The Pocket household is described in volume II, chapter 3 of Great Expectations. Dickens frequently used comic set pieces to describe otherwise dismal or distressing situations. The "tumbling up" of Herbert's younger siblings is intended both as comic relief and as a contrast to the macabre atmosphere of Satis House. Chaos and resignation reign in both places, though one is sunny and beneficent though noisy and the other is lightless and malignant. Herbert is the product of one house; Estella is the product of the other.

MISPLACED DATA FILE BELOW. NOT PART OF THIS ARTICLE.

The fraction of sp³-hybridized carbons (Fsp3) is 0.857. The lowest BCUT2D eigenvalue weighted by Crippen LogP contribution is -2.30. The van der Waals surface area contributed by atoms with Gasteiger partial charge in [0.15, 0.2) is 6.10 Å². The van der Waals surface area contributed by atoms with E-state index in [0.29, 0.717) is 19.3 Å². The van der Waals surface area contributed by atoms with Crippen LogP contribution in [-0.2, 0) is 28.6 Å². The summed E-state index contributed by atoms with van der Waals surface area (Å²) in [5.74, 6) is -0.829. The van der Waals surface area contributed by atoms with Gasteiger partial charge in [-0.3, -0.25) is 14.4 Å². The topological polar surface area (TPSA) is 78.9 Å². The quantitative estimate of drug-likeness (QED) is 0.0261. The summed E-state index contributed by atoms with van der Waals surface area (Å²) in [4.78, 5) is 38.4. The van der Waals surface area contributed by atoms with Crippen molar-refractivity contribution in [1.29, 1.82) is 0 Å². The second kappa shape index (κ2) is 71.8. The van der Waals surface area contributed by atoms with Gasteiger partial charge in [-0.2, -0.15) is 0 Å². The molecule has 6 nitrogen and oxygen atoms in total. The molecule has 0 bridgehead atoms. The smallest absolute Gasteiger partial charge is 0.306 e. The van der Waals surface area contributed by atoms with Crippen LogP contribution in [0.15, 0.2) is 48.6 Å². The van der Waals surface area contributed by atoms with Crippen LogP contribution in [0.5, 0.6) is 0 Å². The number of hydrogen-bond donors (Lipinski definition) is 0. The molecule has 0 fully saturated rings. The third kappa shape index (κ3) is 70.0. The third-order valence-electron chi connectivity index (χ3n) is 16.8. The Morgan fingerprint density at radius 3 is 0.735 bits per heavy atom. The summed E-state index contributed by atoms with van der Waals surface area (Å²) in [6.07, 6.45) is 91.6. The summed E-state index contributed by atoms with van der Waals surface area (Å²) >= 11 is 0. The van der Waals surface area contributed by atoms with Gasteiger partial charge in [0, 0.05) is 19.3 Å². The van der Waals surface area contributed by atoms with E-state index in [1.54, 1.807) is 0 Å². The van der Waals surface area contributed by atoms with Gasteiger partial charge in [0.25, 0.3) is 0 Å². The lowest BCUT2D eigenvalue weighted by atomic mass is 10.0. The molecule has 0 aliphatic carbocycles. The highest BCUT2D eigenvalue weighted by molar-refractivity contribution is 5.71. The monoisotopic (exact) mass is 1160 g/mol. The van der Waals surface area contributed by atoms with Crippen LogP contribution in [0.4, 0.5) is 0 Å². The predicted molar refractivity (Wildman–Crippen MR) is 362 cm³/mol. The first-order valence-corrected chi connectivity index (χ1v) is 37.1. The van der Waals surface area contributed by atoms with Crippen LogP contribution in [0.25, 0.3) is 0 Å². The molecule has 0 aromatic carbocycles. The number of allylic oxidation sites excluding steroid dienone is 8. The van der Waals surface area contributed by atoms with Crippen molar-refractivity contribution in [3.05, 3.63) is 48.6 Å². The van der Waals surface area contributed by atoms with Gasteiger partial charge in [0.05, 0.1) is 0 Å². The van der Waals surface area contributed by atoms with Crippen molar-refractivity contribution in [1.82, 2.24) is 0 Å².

An earlier version of the brainless, spoiled Mrs. Pocket is Dora in David Copperfield, whom Dickens kills off as a mercy to his protagonist. Dickens uses Mrs. Pocket to more fully explore the consequences of rearing a female to be ornamental to the point of idiocy, the results of which are neglect and constant danger to her children (as in baby's nutcracker) and predations on the household resources by the servants. Dickens keeps the tone humorous and over the top, but hints about Herbert's character and future are found in the attempts of little Jane to impose some measure of security for the baby Pocket and Mr. Pocket's hapless determination to provide for his family.